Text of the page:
The purpose of this systematic review and meta-analysis is to determine the effect of lockdowns, also referred to as ‘Covid restrictions’, ‘social distancing measures’ etc., on COVID-19 mortality based on available empirical evidence. We define lockdowns as the imposition of at least one compulsory, non-pharmaceutical intervention (NPI). We employ a systematic search and screening procedure in which 19,646 studies are identified that could potentially address the purpose of our study. After three levels of screening, 32 studies qualified. Of those, estimates from 22 studies could be converted to standardised measures for inclusion in the metaanalysis.
To help society mount a collective defence against pathogens, researchers say that leaders should enlist human-behaviour specialists to play a much bigger part in health policy. This has been the Achilles heel of governments during the COVID-19 pandemic, says Armand Balboni, an infectious-disease researcher and chief executive of pharmaceutical firm Appili Therapeutics in Halifax, Canada. “Social scientists, anthropologists and psychologists were not used nearly enough,” Balboni says.
Key messages in this report
• Behaviour change is essential for achieving climate and environment goals, and for delivering wider benefits.
• The Government’s current approach to enabling behaviour change to meet climate and environment goals is inadequate to meet the scale of the challenge.
• The public want clear leadership on the areas of behaviour change they should prioritise, and they want the Government to lead a coordinated approach to help them adapt by making change easier and fairer.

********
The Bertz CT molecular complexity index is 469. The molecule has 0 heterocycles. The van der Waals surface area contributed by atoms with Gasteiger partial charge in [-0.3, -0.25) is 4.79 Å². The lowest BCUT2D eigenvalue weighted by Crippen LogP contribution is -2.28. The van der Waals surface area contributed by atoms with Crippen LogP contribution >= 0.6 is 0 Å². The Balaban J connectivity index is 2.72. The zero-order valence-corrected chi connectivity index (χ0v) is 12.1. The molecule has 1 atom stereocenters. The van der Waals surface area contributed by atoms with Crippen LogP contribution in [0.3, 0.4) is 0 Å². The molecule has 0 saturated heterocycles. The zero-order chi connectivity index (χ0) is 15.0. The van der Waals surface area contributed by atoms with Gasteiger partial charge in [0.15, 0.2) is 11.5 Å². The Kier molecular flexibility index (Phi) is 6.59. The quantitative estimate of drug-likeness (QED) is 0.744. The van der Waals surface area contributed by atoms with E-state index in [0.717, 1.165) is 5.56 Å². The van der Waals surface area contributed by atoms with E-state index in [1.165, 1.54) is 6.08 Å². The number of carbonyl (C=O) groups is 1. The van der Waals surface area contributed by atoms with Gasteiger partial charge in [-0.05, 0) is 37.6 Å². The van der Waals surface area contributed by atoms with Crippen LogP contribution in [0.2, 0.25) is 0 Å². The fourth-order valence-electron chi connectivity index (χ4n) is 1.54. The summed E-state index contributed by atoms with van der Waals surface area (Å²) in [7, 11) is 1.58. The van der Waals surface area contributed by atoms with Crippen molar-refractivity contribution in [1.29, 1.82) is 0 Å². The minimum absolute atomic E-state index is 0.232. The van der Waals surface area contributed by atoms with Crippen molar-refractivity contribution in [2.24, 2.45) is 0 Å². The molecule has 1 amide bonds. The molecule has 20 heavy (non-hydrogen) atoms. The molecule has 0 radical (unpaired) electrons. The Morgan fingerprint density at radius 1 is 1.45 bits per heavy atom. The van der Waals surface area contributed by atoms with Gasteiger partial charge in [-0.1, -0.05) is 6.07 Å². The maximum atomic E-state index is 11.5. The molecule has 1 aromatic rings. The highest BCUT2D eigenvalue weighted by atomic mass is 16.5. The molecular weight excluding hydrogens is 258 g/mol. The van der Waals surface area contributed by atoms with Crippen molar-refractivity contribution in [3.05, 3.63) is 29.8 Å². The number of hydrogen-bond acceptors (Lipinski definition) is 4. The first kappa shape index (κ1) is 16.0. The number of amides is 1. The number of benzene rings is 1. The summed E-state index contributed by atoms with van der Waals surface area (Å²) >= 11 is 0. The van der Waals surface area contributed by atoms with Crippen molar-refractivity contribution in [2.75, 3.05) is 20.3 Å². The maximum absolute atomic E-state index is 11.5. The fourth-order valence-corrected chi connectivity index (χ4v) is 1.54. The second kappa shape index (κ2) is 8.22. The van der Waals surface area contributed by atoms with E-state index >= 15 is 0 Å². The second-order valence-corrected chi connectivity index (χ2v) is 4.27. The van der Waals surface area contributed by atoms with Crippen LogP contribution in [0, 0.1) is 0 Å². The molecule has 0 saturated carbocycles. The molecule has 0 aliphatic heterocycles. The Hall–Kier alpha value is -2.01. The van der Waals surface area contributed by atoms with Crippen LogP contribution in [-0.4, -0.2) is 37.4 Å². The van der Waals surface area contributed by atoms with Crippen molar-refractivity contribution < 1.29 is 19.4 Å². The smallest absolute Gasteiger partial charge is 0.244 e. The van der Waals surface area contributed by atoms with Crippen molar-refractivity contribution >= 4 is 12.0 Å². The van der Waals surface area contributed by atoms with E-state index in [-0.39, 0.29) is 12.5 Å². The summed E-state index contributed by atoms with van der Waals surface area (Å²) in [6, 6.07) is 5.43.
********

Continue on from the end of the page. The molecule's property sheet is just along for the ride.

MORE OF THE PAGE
• Priority behaviour change policies are needed in the areas of travel, heating, diet and consumption to enable the public to adopt and use green technologies and products and reduce carbon-intensive consumption.
• There is a need for greater leadership and coordination across Government departments and with wider society on behaviour change for climate and environmental goals.
• The Government needs to provide a positive vision and clear narrative on how the public can help achieve climate and environment goals, and to lead by example.
• Information is not enough to change behaviour; the Government needs to play a stronger role in shaping the environment in which the public acts, through appropriately sequenced measures including regulation, taxation and development of infrastructure.
• Fairness is key to effective behaviour change.
• Businesses have a critical role to play in enabling behaviour change through increasing the affordability and availability of greener products and services, and engaging customers and employees.
• Government should also support and celebrate civil society organisations, faith communities and local authorities delivering local behaviour change projects.
• Government should learn from examples of where it has effectively enabled behaviour change, including during the COVID-19 pandemic, as well as from past failures.